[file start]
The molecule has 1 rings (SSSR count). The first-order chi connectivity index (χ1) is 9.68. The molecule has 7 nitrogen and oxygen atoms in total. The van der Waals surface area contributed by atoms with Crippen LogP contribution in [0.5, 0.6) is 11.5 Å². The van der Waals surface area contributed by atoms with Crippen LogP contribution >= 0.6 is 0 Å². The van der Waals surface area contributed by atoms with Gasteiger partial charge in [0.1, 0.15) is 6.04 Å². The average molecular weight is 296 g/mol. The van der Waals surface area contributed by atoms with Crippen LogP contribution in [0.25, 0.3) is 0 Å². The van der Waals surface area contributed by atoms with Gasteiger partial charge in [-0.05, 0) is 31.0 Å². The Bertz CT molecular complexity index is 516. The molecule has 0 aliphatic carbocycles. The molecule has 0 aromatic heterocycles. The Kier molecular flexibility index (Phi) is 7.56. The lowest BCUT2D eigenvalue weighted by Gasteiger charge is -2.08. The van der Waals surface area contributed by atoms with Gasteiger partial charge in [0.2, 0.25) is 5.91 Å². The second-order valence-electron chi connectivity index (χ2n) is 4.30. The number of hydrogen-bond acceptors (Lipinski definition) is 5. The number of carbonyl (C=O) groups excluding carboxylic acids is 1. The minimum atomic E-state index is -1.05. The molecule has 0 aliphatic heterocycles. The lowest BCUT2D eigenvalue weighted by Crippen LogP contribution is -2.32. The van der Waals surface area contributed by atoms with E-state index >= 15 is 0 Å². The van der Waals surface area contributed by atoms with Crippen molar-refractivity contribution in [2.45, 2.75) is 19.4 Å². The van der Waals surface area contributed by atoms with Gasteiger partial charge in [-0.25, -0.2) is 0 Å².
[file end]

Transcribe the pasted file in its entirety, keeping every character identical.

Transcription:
The molecule has 1 rings (SSSR count). The first-order chi connectivity index (χ1) is 9.68. The molecule has 7 nitrogen and oxygen atoms in total. The van der Waals surface area contributed by atoms with Crippen LogP contribution in [0.5, 0.6) is 11.5 Å². The van der Waals surface area contributed by atoms with Crippen LogP contribution >= 0.6 is 0 Å². The van der Waals surface area contributed by atoms with Gasteiger partial charge in [0.1, 0.15) is 6.04 Å². The average molecular weight is 296 g/mol. The van der Waals surface area contributed by atoms with Crippen LogP contribution in [0.25, 0.3) is 0 Å². The van der Waals surface area contributed by atoms with Gasteiger partial charge in [-0.05, 0) is 31.0 Å². The Bertz CT molecular complexity index is 516. The molecule has 0 aliphatic carbocycles. The molecule has 0 aromatic heterocycles. The Kier molecular flexibility index (Phi) is 7.56. The lowest BCUT2D eigenvalue weighted by Gasteiger charge is -2.08. The van der Waals surface area contributed by atoms with Gasteiger partial charge in [0.2, 0.25) is 5.91 Å². The second-order valence-electron chi connectivity index (χ2n) is 4.30. The number of hydrogen-bond acceptors (Lipinski definition) is 5. The number of carbonyl (C=O) groups excluding carboxylic acids is 1. The minimum atomic E-state index is -1.05. The molecule has 0 aliphatic heterocycles. The lowest BCUT2D eigenvalue weighted by Crippen LogP contribution is -2.32. The van der Waals surface area contributed by atoms with E-state index >= 15 is 0 Å². The van der Waals surface area contributed by atoms with Crippen molar-refractivity contribution in [2.45, 2.75) is 19.4 Å². The van der Waals surface area contributed by atoms with Gasteiger partial charge in [-0.25, -0.2) is 0 Å².